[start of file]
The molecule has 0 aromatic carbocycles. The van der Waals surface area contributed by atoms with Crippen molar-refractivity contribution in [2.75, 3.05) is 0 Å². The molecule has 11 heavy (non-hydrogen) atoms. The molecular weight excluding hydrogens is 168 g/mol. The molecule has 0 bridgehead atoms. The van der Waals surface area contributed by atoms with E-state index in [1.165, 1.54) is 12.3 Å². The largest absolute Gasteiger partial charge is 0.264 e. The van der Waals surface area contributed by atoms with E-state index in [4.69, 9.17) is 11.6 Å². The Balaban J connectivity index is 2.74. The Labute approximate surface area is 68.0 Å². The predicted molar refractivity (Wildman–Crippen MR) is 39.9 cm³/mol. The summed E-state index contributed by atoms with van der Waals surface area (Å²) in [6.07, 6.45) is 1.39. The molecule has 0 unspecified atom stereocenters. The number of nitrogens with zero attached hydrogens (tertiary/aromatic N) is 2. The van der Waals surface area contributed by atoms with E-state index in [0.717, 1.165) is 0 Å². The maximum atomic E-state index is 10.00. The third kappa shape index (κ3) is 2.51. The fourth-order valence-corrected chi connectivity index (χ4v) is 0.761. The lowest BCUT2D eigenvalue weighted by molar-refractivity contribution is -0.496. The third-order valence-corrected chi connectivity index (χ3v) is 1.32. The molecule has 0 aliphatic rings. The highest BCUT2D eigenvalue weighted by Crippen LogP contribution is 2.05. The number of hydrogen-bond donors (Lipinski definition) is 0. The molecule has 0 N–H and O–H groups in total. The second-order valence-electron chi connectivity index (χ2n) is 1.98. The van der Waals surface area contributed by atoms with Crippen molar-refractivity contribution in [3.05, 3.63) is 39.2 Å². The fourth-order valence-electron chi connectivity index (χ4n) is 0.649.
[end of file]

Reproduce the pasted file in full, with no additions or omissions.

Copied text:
The molecule has 0 aromatic carbocycles. The van der Waals surface area contributed by atoms with Crippen molar-refractivity contribution in [2.75, 3.05) is 0 Å². The molecule has 11 heavy (non-hydrogen) atoms. The molecular weight excluding hydrogens is 168 g/mol. The molecule has 0 bridgehead atoms. The van der Waals surface area contributed by atoms with E-state index in [1.165, 1.54) is 12.3 Å². The largest absolute Gasteiger partial charge is 0.264 e. The van der Waals surface area contributed by atoms with E-state index in [4.69, 9.17) is 11.6 Å². The Balaban J connectivity index is 2.74. The Labute approximate surface area is 68.0 Å². The predicted molar refractivity (Wildman–Crippen MR) is 39.9 cm³/mol. The summed E-state index contributed by atoms with van der Waals surface area (Å²) in [6.07, 6.45) is 1.39. The molecule has 0 unspecified atom stereocenters. The number of nitrogens with zero attached hydrogens (tertiary/aromatic N) is 2. The van der Waals surface area contributed by atoms with E-state index in [0.717, 1.165) is 0 Å². The maximum atomic E-state index is 10.00. The third kappa shape index (κ3) is 2.51. The fourth-order valence-corrected chi connectivity index (χ4v) is 0.761. The lowest BCUT2D eigenvalue weighted by molar-refractivity contribution is -0.496. The third-order valence-corrected chi connectivity index (χ3v) is 1.32. The molecule has 0 aliphatic rings. The highest BCUT2D eigenvalue weighted by Crippen LogP contribution is 2.05. The number of hydrogen-bond donors (Lipinski definition) is 0. The molecule has 0 N–H and O–H groups in total. The second-order valence-electron chi connectivity index (χ2n) is 1.98. The van der Waals surface area contributed by atoms with Crippen molar-refractivity contribution in [3.05, 3.63) is 39.2 Å². The fourth-order valence-electron chi connectivity index (χ4n) is 0.649.